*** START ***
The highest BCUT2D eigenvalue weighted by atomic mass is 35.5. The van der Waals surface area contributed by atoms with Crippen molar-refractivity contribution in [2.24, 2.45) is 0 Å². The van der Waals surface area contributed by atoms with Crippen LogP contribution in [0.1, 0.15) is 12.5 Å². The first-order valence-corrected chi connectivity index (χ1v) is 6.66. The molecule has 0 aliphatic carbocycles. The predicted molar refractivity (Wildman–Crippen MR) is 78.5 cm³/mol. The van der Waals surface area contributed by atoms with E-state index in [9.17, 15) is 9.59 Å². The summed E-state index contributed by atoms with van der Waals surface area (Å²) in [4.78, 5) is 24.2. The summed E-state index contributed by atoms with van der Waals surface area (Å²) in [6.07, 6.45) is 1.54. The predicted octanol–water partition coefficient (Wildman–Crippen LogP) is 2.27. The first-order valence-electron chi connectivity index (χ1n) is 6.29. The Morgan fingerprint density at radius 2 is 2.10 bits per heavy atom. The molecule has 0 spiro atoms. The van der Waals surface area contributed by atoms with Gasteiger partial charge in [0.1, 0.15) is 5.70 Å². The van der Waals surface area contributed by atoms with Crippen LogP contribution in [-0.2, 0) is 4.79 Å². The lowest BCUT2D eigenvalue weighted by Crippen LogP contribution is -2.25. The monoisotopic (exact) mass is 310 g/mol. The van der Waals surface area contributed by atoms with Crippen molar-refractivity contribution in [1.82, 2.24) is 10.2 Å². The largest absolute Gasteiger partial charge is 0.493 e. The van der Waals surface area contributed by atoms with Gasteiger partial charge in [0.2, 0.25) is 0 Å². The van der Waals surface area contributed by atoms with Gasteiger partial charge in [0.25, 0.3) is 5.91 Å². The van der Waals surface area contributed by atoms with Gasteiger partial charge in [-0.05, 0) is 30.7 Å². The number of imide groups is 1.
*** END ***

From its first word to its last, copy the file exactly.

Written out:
The highest BCUT2D eigenvalue weighted by atomic mass is 35.5. The van der Waals surface area contributed by atoms with Crippen molar-refractivity contribution in [2.24, 2.45) is 0 Å². The van der Waals surface area contributed by atoms with Crippen LogP contribution in [0.1, 0.15) is 12.5 Å². The first-order valence-corrected chi connectivity index (χ1v) is 6.66. The molecule has 0 aliphatic carbocycles. The predicted molar refractivity (Wildman–Crippen MR) is 78.5 cm³/mol. The van der Waals surface area contributed by atoms with E-state index in [9.17, 15) is 9.59 Å². The summed E-state index contributed by atoms with van der Waals surface area (Å²) in [4.78, 5) is 24.2. The summed E-state index contributed by atoms with van der Waals surface area (Å²) in [6.07, 6.45) is 1.54. The predicted octanol–water partition coefficient (Wildman–Crippen LogP) is 2.27. The first-order valence-electron chi connectivity index (χ1n) is 6.29. The Morgan fingerprint density at radius 2 is 2.10 bits per heavy atom. The molecule has 0 spiro atoms. The van der Waals surface area contributed by atoms with Gasteiger partial charge in [0.1, 0.15) is 5.70 Å². The van der Waals surface area contributed by atoms with Crippen LogP contribution in [-0.2, 0) is 4.79 Å². The lowest BCUT2D eigenvalue weighted by Crippen LogP contribution is -2.25. The monoisotopic (exact) mass is 310 g/mol. The van der Waals surface area contributed by atoms with Crippen molar-refractivity contribution in [1.82, 2.24) is 10.2 Å². The largest absolute Gasteiger partial charge is 0.493 e. The van der Waals surface area contributed by atoms with Gasteiger partial charge in [0.2, 0.25) is 0 Å². The van der Waals surface area contributed by atoms with Gasteiger partial charge in [0.25, 0.3) is 5.91 Å². The van der Waals surface area contributed by atoms with Gasteiger partial charge in [-0.05, 0) is 30.7 Å². The number of imide groups is 1.